What I saw last night- Noah

It’s been a long time since I’ve done anything with this blog. I feel like it’s time to revive it.

I’m going to try and start doing a series of short reviews- I often get caught up in trying to get a definitive account of my thoughts on a film, and as a result, the final result never materialises.

Also, it’s good practise. You never know where jobs might take you and I feel like I need more of a portfolio of my (concise, relevant) writing for those lovely looking jobs reviewing things. In a concise, relevant way, of course.


Russell “Rusty” Crowe as weather-beaten sailing enthusiast, Noah

Darren Aronofsky’s latest- and fiscally speaking, greatest- project is unashamedly ambitious, attempting to out-bible the Bible. Except the Bible Aronofsky is out-bibling isn’t a version of the text most of us heard as kids. Dr Brian Mattson’s outstanding article, “Sympathy for the Devil”  outlines a rather different take on Aronofsky’s Biblical exegesis.

Mattson aims his considerable intellect (and ire) at various Christian authorities who each claim to have the valid critique for Noah. Mattson is another of these. However, in concluding he makes this considerable point- “[Aronofsky is] having quite the laugh. And shame on everyone who bought it.”

Noah is vast in scope, brilliant in visual wit, narratively weak, burdened by its star-cast, undeniably inventive, and undeniably fails to live up to the expectations it sets itself.

On one level, it’s immensely thoughtful. On another, it’s underthunk and overwrought. I enjoyed it. But…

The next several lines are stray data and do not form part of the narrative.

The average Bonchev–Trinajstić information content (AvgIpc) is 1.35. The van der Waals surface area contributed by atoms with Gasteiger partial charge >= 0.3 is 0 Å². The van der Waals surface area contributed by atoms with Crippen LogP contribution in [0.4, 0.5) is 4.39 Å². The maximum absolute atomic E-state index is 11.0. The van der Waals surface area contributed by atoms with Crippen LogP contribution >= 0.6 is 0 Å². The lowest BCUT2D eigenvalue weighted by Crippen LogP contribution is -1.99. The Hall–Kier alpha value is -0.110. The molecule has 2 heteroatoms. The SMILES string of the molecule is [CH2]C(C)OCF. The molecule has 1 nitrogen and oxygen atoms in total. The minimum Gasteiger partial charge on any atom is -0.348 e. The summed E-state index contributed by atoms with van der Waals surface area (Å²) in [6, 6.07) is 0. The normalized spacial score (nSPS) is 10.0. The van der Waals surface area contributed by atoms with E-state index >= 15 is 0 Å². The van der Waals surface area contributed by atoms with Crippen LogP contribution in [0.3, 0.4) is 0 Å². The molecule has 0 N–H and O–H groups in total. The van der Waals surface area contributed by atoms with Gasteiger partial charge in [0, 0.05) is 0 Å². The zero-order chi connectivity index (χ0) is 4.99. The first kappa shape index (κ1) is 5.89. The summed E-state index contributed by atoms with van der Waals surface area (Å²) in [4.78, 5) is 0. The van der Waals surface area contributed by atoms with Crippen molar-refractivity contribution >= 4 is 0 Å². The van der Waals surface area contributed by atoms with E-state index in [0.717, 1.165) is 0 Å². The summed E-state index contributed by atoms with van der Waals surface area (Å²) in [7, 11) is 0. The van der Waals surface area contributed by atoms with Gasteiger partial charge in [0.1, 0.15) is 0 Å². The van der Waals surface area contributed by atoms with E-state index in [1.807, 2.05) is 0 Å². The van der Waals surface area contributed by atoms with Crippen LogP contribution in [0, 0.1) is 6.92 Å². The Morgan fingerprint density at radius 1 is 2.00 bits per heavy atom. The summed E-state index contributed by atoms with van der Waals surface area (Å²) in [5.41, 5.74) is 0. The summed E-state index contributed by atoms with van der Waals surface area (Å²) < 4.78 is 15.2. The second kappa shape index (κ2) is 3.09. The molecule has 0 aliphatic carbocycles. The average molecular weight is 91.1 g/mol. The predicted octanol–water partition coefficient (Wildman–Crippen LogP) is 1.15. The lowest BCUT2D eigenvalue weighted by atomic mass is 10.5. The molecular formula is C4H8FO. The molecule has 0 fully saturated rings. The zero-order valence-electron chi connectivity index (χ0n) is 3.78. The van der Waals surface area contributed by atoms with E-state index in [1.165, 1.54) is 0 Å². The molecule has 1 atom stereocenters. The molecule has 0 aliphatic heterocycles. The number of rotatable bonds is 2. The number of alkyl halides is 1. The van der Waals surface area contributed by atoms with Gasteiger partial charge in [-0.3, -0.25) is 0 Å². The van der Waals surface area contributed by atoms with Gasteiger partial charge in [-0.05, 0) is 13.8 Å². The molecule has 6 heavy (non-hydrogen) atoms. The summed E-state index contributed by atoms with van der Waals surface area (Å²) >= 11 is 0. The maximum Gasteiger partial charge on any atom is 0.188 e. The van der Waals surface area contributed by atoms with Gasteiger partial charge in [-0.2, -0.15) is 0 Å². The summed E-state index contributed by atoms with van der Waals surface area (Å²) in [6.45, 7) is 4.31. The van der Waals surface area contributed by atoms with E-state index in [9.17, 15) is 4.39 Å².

Set in a Genesis that has embraced (and been discarded by) rampant pre-industrial Capitalism, Russell Crowe is left with an astonishing amount of scenery to chew- Ozymandian wastelands, pop-up forests, a jade mountain at the heart of ashen desert- and credit to him, he gives it a damn good gnawing. This is Noah the zealot, Noah the pariah, Noah the practical Homo Erectus- underpinned by a tribal family ethic and aggressive veganism. He communes with a silent Creator through horrific dreams, and delivers lines of exposition like they were actual lines from Genesis 6-10. He is provided with the sort of photogenic family the human race can be thankful for, seeing as humanity mkII is (in)bred from these Oscar-blessed parents and their unnervingly attractive children.

Crowe is supported by Jennifer Connolly, whom I haven’t seen since her excellent turn in Blood Diamond. Here she provides a similar, unfortunately essential role, as the feminine, human foil to the male Odyssean protagonist. It’s a great shame that Connolly isn’t given a role that involves character (It seems she wasn’t even included in the make-up budget, remaining a flawless forty whilst Crowe matures by several hundred years). Instead, she gets authentically dirty fingernails and carelessly perfect teeth. All that said, she takes what’s she’s given and makes the most of it, giving this most-dysfunctional family its emotional edge.

The children of “Children of Adam” are equally easy on the eye, which is a relief given their genetic responsibility for mankind. Douglas Booth and Emma Watson are the odd couple, step-siblings whose risk-free promiscuity is put on hold somewhat when poor, barren Ila is suddenly bequeathed the future of humanity by her great-grandfather, Methuselah. This ancient of days is zestily played by a hungry Anthony Hopkins; given his own mountain to devour so he and Crowe can chew their own scenery in peace.

Apparently, we all looked like this once. That’s what millennia of inbreeding does to you.